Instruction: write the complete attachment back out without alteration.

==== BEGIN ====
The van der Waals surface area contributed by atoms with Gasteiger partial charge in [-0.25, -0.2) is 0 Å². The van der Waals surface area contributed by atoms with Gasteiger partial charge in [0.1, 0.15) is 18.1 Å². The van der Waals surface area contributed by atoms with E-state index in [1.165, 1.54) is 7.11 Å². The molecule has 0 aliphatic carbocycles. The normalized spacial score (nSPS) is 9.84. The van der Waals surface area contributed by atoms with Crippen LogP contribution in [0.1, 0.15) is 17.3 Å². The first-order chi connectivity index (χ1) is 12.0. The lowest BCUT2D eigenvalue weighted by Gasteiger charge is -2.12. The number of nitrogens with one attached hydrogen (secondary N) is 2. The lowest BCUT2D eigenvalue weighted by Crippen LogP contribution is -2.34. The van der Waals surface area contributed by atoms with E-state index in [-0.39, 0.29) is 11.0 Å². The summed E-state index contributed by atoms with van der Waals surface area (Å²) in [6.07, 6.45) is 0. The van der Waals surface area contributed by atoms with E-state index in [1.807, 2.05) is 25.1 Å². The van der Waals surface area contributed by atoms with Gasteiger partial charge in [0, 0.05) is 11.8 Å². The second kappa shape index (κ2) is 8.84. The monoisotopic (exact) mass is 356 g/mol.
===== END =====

The van der Waals surface area contributed by atoms with Gasteiger partial charge in [-0.25, -0.2) is 0 Å². The van der Waals surface area contributed by atoms with Gasteiger partial charge in [0.1, 0.15) is 18.1 Å². The van der Waals surface area contributed by atoms with E-state index in [1.165, 1.54) is 7.11 Å². The molecule has 0 aliphatic carbocycles. The normalized spacial score (nSPS) is 9.84. The van der Waals surface area contributed by atoms with Crippen LogP contribution in [0.1, 0.15) is 17.3 Å². The first-order chi connectivity index (χ1) is 12.0. The lowest BCUT2D eigenvalue weighted by Gasteiger charge is -2.12. The number of nitrogens with one attached hydrogen (secondary N) is 2. The lowest BCUT2D eigenvalue weighted by Crippen LogP contribution is -2.34. The van der Waals surface area contributed by atoms with E-state index in [-0.39, 0.29) is 11.0 Å². The summed E-state index contributed by atoms with van der Waals surface area (Å²) in [6.07, 6.45) is 0. The van der Waals surface area contributed by atoms with E-state index in [1.807, 2.05) is 25.1 Å². The van der Waals surface area contributed by atoms with Gasteiger partial charge in [0, 0.05) is 11.8 Å². The second kappa shape index (κ2) is 8.84. The monoisotopic (exact) mass is 356 g/mol.